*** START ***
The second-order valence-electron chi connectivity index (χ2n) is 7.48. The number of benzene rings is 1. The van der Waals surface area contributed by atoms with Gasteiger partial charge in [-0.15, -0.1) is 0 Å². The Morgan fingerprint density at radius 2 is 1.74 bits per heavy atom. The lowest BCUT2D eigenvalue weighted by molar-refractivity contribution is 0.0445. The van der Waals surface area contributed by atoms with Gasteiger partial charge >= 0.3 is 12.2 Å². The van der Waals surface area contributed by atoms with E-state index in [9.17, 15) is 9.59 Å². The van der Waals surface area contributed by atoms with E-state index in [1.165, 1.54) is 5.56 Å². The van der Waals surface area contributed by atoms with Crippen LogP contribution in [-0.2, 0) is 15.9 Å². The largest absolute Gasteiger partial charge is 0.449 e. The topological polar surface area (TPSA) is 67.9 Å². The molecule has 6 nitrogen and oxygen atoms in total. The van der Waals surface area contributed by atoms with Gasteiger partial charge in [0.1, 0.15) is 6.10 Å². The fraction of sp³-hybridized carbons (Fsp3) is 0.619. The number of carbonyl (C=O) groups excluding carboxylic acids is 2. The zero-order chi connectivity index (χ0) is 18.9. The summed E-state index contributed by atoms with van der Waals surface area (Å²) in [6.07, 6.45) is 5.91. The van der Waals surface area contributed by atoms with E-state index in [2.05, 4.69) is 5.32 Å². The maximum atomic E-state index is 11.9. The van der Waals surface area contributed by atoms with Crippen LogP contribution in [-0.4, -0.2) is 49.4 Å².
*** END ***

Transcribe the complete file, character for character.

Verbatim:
The second-order valence-electron chi connectivity index (χ2n) is 7.48. The number of benzene rings is 1. The van der Waals surface area contributed by atoms with Gasteiger partial charge in [-0.15, -0.1) is 0 Å². The Morgan fingerprint density at radius 2 is 1.74 bits per heavy atom. The lowest BCUT2D eigenvalue weighted by molar-refractivity contribution is 0.0445. The van der Waals surface area contributed by atoms with Gasteiger partial charge >= 0.3 is 12.2 Å². The van der Waals surface area contributed by atoms with E-state index in [9.17, 15) is 9.59 Å². The van der Waals surface area contributed by atoms with E-state index in [1.165, 1.54) is 5.56 Å². The van der Waals surface area contributed by atoms with Crippen LogP contribution in [-0.2, 0) is 15.9 Å². The largest absolute Gasteiger partial charge is 0.449 e. The topological polar surface area (TPSA) is 67.9 Å². The molecule has 6 nitrogen and oxygen atoms in total. The van der Waals surface area contributed by atoms with Gasteiger partial charge in [0.1, 0.15) is 6.10 Å². The fraction of sp³-hybridized carbons (Fsp3) is 0.619. The number of carbonyl (C=O) groups excluding carboxylic acids is 2. The zero-order chi connectivity index (χ0) is 18.9. The summed E-state index contributed by atoms with van der Waals surface area (Å²) in [6.07, 6.45) is 5.91. The van der Waals surface area contributed by atoms with E-state index in [2.05, 4.69) is 5.32 Å². The maximum atomic E-state index is 11.9. The van der Waals surface area contributed by atoms with Crippen LogP contribution in [-0.4, -0.2) is 49.4 Å².